There is often the misconception that once a piece of print work has been signed off, the final printed matter should be available in a matter of hours, let alone days. Like most things in life, there is more to print production than meets the eye. True, some modern print production techniques deliver astonishing results in a matter of hours. This article firstly talks you through the typical process of litho printing and then explains the other options, their benefits and disadvantages.

So what happens once you've signed off your project and the designer prepares the piece for print?

We'll use an annual report as an example and one that has a reasonably large print run and page count. A project like this (see spec below) will go to a litho printer to ensure the highest quality at the best value for money.

Our annual report is:
A4, full colour
120 text pages with a four page cover, often written like this: 120pp + 4pp cover (pp stands for printed pages)
PUR bound, this gives the report a proper spine that is a bit stronger than perfect bound
Our print run is 3,000 copies
We are printing on uncoated (cartridge stock), 135gsm text and 300 gsm cover
Our ink coverage is 'heavy', I'll explain why I mention this later

what happens next?

The process below outlines the stages and how long they typically take to go from sign off to delivery of the annual report.
1 day: Artworking – the designer will go through the report making sure overprinting settings are correct, photographs and logos are of high resolution, files are converted to CMYK and all elements that require bleed have been set. Bleed is the extra amount allowed at the edge of a page so that any item that goes beyond the page edge, when it is trimmed, no white paper shows.

1–2 days: Pre-press – once the printer has received the artwork file, usually a high resolution PDF in single pages, with bleed and trim marks, they 'RIP' the PDF. This is a digital process that prepares the files ready to go on press. Things can go wrong at this stage, it is rare, but there can be a corruption in the file that may mean coming back to the artwork stage and resupplying the files to the printer.

2 days: Proofing – there are a number of different types of proofing, the two most used are a PDF proof of the ripped files, that the designer will view and approve for the client usually, and the other is a digital hard copy proof that is sent to the designer/client for approval. These proofs give a more accurate render of how the final printed matter will reproduce, but they are not exact. The only way to get an exact proof is to ask the printer for 'wet proofs', these are actual printed sheets and they cost rather a lot.

1 day: Printing – firstly plates are made for each section and each colour (CMYK), then assuming a space on press is available (and you may have to wait) the job is printed onto flat sections called signatures. These contain a number of pages on one sheet, the more pages on a sheet the bigger the printing press. But no matter how big the press is, the pages (to view) will always be divisible by four.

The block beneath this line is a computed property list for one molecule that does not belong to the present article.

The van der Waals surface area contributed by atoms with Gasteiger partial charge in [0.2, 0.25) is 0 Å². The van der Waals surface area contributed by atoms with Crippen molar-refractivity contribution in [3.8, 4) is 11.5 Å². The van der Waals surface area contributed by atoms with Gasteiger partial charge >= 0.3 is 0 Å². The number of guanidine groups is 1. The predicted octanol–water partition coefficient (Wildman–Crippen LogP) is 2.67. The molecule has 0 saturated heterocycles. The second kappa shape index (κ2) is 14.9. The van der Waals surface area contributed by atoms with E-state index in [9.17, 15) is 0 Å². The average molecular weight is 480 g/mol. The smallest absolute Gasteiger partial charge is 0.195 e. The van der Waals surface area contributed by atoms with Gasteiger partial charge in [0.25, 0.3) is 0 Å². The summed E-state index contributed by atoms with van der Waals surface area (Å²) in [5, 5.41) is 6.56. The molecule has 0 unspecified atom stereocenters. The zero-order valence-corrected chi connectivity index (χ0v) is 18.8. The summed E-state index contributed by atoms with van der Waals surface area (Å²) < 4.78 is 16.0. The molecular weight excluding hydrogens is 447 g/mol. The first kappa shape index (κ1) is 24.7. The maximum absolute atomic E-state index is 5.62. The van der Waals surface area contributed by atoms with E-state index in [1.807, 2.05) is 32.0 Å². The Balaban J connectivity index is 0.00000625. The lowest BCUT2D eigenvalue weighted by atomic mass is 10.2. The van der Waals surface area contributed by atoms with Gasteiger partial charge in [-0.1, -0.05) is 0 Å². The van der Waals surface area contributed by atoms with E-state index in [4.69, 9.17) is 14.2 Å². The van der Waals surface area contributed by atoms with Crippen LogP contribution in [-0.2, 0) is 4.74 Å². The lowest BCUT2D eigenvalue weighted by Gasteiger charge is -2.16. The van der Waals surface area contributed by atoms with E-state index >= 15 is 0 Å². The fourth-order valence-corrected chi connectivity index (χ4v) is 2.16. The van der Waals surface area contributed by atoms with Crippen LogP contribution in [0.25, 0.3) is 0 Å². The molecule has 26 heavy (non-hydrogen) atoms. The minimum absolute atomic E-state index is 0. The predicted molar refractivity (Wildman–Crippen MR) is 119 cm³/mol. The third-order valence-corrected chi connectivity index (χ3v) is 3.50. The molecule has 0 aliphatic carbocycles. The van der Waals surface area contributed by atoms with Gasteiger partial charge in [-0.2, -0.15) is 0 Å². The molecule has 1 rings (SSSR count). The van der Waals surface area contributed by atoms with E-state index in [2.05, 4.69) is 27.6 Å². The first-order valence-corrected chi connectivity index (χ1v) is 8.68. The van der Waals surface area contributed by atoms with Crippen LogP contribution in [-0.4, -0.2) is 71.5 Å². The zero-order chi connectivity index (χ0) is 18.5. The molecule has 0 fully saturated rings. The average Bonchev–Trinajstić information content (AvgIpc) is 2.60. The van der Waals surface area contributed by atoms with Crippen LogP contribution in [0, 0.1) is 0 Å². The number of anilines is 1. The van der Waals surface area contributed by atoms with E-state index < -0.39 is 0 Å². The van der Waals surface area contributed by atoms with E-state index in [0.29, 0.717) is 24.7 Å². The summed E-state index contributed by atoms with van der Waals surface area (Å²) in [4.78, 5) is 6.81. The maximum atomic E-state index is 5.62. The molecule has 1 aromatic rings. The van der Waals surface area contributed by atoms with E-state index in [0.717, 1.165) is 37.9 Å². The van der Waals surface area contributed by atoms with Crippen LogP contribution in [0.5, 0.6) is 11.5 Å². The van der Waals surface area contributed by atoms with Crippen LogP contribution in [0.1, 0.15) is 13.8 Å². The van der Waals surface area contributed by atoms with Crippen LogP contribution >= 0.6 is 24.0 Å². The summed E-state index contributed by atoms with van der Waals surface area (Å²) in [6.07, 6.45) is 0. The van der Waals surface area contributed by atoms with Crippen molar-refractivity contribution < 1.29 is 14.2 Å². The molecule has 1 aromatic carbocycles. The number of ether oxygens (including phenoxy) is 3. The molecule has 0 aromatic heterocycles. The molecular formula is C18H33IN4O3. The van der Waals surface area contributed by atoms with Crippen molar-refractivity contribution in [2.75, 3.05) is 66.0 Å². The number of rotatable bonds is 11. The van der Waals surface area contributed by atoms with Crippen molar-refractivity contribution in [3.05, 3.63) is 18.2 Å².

1 day: Drying time – on an uncoated paper, with heavy coverage, the ink will take longer to dry than having a few words on a coated stock. So you have to wait for the ink to dry before doing anything else. Even with dryers, this can take more than one day, it depends on your job.

2 days: Finishing – the printed sheets, when they are dry, are put into a folding machine and the sections are gathered up to be bound. We have chosen PUR binding for our annual report, which gives it a proper spine, held together with a very strong glue. Once the glue has dried enough, the covers are put on and the document goes for trimming. The three edges are guillotined off and the final report goes for packing.

1 day: packing – the reports are packed into cartons (boxes) ready for despatch. At Navig8, we request to view a printed document before we agree to despatch to the client. This means that we see the final document before the client does and ensures that we are happy with the quality before releasing the product to them.

1 day: Delivery – most projects are delivered via courier on an over-night service to our clients.

So how many days did that take? 11 days and that is without any major issues. Of course things can be done quicker, but use this as a realistic timeline for a litho project of this nature.

How can I get my annual report quicker?

If your print run is shorter, say 300 copies (as opposed to 3,000 copies) or if you have the budget, our annual report could have been printed quicker by using a digital printer. These days the quality is comparable to litho print and the speed of production is halved. There is no need for plates and finishing is done on an item by item basis rather than the whole batch.

If your project has additional finishing, like lamination, foil blocking or die cutting, then you will need to allow longer, sometimes much longer as foil blocking is a hand finishing process. One project that Navig8 produces means printing in China is the best option. The results are superb, and the prices are excellent, but it takes a month to travel across the seas to get to you (assuming customs don't hold it up!).

A graphic design agency should advise their client's on the most expedient and cost effective way of getting the final product into their clients' hands. If they don't then you are talking to the wrong people.

We have extensive knowledge on Annual Reporting and printing. If you'd like to see how we can help you,